About Biliary Dyskinesia
A Motility Disorder of the Gallbladder and Sphincter
miVIP Surgery Centers specializes in treating and diagnosing gastrointestinal problems that often plague individuals. From the most minor issues to those which diminish quality of life, our state-of-the-art procedures can both diagnose and treat many GI disorders.
Biliary dyskinesia is the medical term for one of many disorders that affect the sphincter of oddi, a valve that governs the movement of bile from the gallbladder into the upper area of the small intestines. With this disorder, the muscles that maintain the functional abilities of the sphincter do not properly work.
Who Can Get Biliary Dyskinesia?
Biliary dyskinesia affects both men and women; however, just like with gallstone issues, women are more likely to be affected. Additionally, the disorder most commonly occurs in older, overweight women.
Known Causes of Biliary Dyskinesia
Biliary dyskinesia may be associated with other issues such as pancreatitis and gallbladder stones. Other causes include:
- Chronic inflammation
- Diet high in fat
Symptoms Attributed to Biliary Dyskinesia
Some medical professionals actually consider biliary dyskinesia to be a symptom of a disorder more than an actual sickness on its own. Symptoms often associated with biliary dyskinesia include:
- Severe cramping on the right side, below the bottom rib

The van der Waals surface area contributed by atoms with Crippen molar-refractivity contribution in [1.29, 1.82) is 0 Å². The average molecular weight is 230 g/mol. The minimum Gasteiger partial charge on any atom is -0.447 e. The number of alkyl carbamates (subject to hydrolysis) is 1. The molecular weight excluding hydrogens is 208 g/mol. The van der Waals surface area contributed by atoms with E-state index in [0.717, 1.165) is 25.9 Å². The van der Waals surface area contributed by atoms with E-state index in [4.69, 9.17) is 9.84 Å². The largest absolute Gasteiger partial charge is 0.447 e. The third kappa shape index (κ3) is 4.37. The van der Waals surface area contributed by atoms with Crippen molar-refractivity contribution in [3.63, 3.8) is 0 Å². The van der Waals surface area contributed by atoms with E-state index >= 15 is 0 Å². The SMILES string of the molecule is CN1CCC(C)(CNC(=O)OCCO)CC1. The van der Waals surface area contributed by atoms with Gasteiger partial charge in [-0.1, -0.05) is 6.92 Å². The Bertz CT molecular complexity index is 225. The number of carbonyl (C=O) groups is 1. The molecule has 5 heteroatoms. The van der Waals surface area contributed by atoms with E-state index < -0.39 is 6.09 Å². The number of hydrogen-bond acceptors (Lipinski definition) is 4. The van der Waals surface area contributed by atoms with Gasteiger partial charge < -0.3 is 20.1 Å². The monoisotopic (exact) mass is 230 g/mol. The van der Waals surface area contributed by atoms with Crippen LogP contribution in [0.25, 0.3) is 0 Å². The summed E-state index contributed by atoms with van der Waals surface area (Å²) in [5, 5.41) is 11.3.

- Dull ache on the upper right side
- Nausea following a high fat meal
How to Treat Biliary Dyskinesia
In most cases, a physician will check for gallstones and cancer to better understand how to proceed. When a diagnosis of biliary dyskinesia is made, treatment generally involves removal of the entire gallbladder. This is known as a cholecystectomy.
The cholecystectomy procedure can occur in two different ways:
- Traditional open cholecystectomy – An incision about three inches long is made in the upper abdomen on the right side. The gallbladder is then removed and pulled through the incision.
- Laparoscopic cholecystectomy – Usually three to four small incisions, approximately 0.5 inches long, are made on the abdomen. A laparoscope – a small, pencil-like tube with an attached camera – is inserted in the incision. Surgical tools can be attached to the scope and aid in the removal of the gallbladder, which is pulled through one of the small incisions.
Typical Outcomes Following Treatment
An average of 95 percent of patients properly treated for biliary dyskinesia report relief from symptoms.
In some patients, the surgery is not the cure. In fact, patients have reported that symptoms of biliary dyskinesia develop sometime after the surgery has been performed.
The sympathetic physicians at miVIP understand that living with biliary dyskinesia can be uncomfortable. Call us at 855-496-4847 to schedule an evaluation so you can start on the road to recovery.